I think the "caution clock" will end with the same fate as when NASCAR limited how many crew members could go over the pit wall on a pit stop in the Truck series in 2009 and forced drivers to stop for fuel on one lap and then come back in to put on tire or vice versa. I think there will be enough backlash that NASCAR will scrap this but unfortunately we will have to live with it for 2016.

The next two swing and misses NASCAR made Tuesday was introducing the Chase in the other two national touring series and I am not sure why. Last year, the Grand National series had four drivers mathematically eligible for the championship in the final race and that was after 32 races prior. The Truck series had three drivers mathematically eligible for the championship in the final race after 22 races.

I am not sure what NASCAR, and more specifically Brian France, wants from his series. The championships came down to the final race and the final lap for that matter. The championship didn't come down to one pass for position but it still wasn't a certainty who the champion would be until the checkered flag. I honestly believe Brian France has some type of sex addiction and his incapability to achieve a desirable orgasm has been transferred to him running the racing series his father and grandfather created.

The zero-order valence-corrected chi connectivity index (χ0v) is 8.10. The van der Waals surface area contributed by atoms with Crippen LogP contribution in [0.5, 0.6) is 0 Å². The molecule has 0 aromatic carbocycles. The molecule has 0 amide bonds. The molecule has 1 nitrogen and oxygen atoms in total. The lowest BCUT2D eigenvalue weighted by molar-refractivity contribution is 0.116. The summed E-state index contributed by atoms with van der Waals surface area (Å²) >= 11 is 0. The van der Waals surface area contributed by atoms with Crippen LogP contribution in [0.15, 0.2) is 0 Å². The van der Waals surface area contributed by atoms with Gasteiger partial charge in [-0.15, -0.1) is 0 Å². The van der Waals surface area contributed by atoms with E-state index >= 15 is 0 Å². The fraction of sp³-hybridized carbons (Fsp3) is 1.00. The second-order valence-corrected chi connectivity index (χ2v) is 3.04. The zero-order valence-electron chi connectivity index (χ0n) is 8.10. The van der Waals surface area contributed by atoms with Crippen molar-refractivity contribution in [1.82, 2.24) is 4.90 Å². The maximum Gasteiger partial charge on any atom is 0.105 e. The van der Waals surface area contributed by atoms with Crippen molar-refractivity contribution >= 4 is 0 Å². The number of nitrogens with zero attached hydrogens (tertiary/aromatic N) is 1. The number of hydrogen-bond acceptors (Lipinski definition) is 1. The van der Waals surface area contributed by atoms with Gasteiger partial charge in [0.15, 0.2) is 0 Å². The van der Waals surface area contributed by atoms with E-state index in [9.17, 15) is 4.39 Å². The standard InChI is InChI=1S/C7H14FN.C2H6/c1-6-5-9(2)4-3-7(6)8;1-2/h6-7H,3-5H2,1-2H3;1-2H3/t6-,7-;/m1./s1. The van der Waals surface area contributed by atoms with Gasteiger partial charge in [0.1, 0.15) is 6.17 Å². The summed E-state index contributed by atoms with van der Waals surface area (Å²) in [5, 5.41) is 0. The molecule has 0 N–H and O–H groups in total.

The Chase, especially in the Truck series, now opens a new Pandora's Box. John Hunter Nemechek was not eligible to run the full season until June last year. Once he turned 18 years old, Nemechek ran all 16 races and won at Chicagoland. The Chase would have started the week after Chicagoland at New Hampshire and Nemechek had won a race and was 13th in points, well inside the top 30. However, Nemechek missed five of the first seven races because he wasn't eligible to run ovals greater than 1.25 miles in length. Would he get a waiver?

Also, realize how easy it is to be in the top 30 in the Truck series. Last year, 30th in points was Caleb Holman with 130 points from six starts. That's it. It takes a half a dozen races to get in the top 30. What if a driver doesn't turn 18 years old until the end of August but is 26th in points with two victories after that Chicago race? Will that driver get a waiver? NASCAR is becoming a elementary school with all the waivers they require. The easiest way to avoid this would be not to adopt a Chase format.

Even better, for the Grand National, 30th in points was Boris Said, who had started five races and had 157 points. Not that difficult what so ever.

However, NASCAR did get on base yesterday but this could have been better.